Ruthie returned with a sandwich and tea. “It’s not fancy, but it’s good. I can make Cletus one later.”

He thanked her and ate his sandwich, occasionally closing his eyes and smiling, but not speaking until it was gone. He thanked them for the meal, the first he’d had in two days, and stood to walk on. Ruthie brushed aside his protests and told him to stay in the shade and finish his tea. So he did just that, taking the opportunity to study his hostesses.

One young, one not so young, both dressed in simple cotton dresses. The young one was pretty and friendly, but no more than that. No coy glances, no preening, no stray touch to his arm, no sultry invitation to sin. He could hear a male voice in the distance every so often, and she would smile off that way. The voice of her husband, no doubt. He watched the not so young one; she must have been a beauty once, he could see a ghost of pretty on her worn face. She had seen good years and lean, and never once wavered in her love of her man and her land. That much he could also see in her face. The women seemed so good and true, so steady and strong; their brows had never been troubled with duplicity, only honest worry.

The older woman wore shoes that his grandmother called brogans, but the younger one’s feet were bare and white on the weathered, gray boards. Wisps of hair escaped their braids and clung wetly to Mary’s face and neck; a trickle of sweat made its way down her throat and into undergarments only barely obscured by her dress. He looked away, not wanting to want what he could never have. If only.

If only all the women in his life had been like these two. A futile wish, he knew, but he couldn’t help but wish it. His mother, too young when she had her bastard child, was killed by another woman, over a man of course. His grandmother never let a day pass when she didn’t remind him of his status as burden. After leaving home at 15, he found himself involved with bad woman after bad woman. How different his life would’ve been. To be raised by a woman like the older one and bed down with a woman like the younger one, he would not be the thing he was now.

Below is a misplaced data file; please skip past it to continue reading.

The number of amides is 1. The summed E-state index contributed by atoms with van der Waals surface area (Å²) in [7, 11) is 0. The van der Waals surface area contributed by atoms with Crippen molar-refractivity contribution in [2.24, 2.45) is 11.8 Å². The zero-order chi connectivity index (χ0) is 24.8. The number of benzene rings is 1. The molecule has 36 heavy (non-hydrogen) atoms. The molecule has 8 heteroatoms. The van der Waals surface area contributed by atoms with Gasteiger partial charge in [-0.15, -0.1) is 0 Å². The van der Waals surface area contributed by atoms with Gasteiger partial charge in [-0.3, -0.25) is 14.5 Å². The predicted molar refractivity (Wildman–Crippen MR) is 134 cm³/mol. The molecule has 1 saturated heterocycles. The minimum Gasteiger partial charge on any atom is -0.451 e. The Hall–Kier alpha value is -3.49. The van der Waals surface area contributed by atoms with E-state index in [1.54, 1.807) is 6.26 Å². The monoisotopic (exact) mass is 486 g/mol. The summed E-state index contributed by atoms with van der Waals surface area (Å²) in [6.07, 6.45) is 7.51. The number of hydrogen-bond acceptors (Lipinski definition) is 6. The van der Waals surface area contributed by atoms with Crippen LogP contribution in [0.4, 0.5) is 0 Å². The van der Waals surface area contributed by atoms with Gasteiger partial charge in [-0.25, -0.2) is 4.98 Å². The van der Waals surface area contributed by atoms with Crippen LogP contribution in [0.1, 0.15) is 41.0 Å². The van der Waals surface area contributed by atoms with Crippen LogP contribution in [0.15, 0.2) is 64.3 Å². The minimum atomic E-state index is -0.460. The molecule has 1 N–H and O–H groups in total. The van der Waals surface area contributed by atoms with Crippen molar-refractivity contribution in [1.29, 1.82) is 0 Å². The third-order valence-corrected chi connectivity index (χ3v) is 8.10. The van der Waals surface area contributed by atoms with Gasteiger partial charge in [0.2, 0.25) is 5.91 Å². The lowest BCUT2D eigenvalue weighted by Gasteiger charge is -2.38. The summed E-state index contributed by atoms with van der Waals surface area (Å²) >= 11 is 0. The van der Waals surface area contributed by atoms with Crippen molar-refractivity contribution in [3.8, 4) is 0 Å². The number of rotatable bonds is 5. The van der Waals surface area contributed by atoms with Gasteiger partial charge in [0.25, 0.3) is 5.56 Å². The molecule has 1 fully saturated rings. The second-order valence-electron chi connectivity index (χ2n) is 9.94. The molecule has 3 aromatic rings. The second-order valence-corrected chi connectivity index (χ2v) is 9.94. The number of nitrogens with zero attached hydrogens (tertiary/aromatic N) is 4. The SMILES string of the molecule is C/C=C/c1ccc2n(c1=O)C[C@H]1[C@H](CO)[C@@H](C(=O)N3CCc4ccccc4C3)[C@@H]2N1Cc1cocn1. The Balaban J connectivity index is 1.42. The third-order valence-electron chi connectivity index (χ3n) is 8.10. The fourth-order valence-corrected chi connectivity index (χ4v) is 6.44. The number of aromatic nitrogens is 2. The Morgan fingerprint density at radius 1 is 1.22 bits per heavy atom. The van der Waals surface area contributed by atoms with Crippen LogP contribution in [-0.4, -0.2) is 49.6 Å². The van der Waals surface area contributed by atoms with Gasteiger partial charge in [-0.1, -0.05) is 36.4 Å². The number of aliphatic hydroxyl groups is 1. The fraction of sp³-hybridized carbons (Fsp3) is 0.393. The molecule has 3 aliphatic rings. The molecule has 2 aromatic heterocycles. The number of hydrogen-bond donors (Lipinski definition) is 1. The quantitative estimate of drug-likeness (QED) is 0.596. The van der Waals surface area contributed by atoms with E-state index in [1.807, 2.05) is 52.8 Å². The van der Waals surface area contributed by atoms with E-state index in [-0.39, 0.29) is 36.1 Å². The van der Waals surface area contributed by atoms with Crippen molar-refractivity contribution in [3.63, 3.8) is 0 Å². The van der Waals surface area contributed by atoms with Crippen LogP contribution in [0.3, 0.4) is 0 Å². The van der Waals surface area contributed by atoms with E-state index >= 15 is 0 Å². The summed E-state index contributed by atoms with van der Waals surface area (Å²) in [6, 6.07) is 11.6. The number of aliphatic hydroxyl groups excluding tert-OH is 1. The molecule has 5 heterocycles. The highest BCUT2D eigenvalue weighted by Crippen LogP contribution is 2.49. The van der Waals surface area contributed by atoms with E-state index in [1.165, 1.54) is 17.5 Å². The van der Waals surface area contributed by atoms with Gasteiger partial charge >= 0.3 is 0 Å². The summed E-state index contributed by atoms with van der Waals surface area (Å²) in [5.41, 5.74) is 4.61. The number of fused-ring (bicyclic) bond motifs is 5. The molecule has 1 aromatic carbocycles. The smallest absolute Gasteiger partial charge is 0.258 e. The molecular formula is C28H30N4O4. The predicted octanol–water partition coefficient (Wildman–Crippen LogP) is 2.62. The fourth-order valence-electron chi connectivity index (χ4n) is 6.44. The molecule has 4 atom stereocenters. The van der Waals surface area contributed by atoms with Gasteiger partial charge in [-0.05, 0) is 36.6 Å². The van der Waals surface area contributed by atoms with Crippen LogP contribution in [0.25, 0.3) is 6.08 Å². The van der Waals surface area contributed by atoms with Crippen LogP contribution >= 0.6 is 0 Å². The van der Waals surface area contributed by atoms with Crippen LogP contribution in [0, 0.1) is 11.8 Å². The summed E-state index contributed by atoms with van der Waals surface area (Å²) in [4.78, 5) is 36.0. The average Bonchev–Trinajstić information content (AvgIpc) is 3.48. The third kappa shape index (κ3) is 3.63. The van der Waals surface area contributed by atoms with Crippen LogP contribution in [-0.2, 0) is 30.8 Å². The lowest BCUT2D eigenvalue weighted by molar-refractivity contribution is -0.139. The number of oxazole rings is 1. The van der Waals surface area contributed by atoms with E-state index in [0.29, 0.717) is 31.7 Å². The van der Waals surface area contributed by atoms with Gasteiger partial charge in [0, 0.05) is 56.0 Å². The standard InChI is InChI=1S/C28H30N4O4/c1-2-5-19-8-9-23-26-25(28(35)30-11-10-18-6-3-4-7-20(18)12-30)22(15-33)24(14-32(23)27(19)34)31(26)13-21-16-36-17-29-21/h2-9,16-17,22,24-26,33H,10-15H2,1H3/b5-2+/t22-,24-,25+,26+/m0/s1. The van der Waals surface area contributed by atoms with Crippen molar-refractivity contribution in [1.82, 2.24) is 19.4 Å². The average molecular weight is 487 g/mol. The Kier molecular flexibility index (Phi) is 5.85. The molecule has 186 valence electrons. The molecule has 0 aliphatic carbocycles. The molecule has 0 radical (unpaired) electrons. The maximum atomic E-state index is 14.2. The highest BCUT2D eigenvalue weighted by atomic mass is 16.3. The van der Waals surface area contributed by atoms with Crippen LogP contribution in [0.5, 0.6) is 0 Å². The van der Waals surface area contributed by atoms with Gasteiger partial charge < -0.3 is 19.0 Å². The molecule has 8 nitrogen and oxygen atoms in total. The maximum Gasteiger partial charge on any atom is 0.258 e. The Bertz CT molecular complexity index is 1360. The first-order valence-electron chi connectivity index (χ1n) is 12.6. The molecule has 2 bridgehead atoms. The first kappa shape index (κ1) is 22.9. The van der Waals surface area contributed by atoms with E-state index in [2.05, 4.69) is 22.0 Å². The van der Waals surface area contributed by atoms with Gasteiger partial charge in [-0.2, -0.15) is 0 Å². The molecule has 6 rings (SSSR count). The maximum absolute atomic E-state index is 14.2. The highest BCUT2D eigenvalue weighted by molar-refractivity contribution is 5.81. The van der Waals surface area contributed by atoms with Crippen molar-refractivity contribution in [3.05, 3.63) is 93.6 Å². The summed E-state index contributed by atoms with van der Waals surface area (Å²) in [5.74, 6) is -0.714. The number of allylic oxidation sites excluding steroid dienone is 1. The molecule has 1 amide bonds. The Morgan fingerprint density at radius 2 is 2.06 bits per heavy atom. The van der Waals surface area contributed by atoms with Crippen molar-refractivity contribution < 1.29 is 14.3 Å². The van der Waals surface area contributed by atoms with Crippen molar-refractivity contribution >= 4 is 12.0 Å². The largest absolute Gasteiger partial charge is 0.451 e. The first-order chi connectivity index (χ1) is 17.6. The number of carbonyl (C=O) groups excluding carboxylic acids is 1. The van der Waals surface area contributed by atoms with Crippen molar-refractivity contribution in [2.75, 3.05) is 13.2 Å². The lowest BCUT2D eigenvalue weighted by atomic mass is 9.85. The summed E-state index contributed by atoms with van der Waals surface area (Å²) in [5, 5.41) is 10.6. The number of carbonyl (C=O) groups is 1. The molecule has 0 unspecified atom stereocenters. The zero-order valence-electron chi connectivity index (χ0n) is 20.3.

“I have to get back on the road,” he said, standing quickly.

Ruthie stood when he did, “Wait,” she said. She opened the screen door and retrieved a bag from inside. “Here you go, young man, enough to get you through at least tomorrow. You dropped your pack by the driveway, if you have a canteen you can fill it at the well.”

Which he did. The women waved at him and he waved back. And the killer walked on. Working his way east, leaving what remained of the brightly-painted bad women in his wake. And those good women would never know how close they came to death. Oh, not from him, after meeting Ruthie and Mary, something in the killer broke. It felt like a bad fever breaking in the night, leaving him weakened and sweating, but free of infection. His freedom solidified later that night in a hobo camp.

There was another drifter there like him. Not one of life’s wanderers like the hobos, but another Very Bad Man. The evil that used to live inside the young man must have resonated like a tuning fork as it left him, and this Very Bad Man could feel it. He confided, deliciously, about two women he had been watching for a time and what, in painful detail, he would do to them at first chance. The young man knew that the Very Bad Man meant the two women, his two women, and kept watch.

Later that night, the Very Bad Man crept from camp headed west. The young man followed him and killed him. He wiped the lead pipe clean and stuck it in the other man’s pack, then he found a good-sized rock and laid the man’s head on it. It was possible that the cops would think him responsible for the other killings and close all the cases. But he wouldn’t stick around to find out. It was still possible to disappear into the mountains and live like a hermit and that is what he did.

The next day the sheriff paid the farm a visit. “Seems like a bum died just up the road from here,” he told them. He didn’t tell them about the lead pipe or that the bum seemed to be headed towards their house. No need to scare them.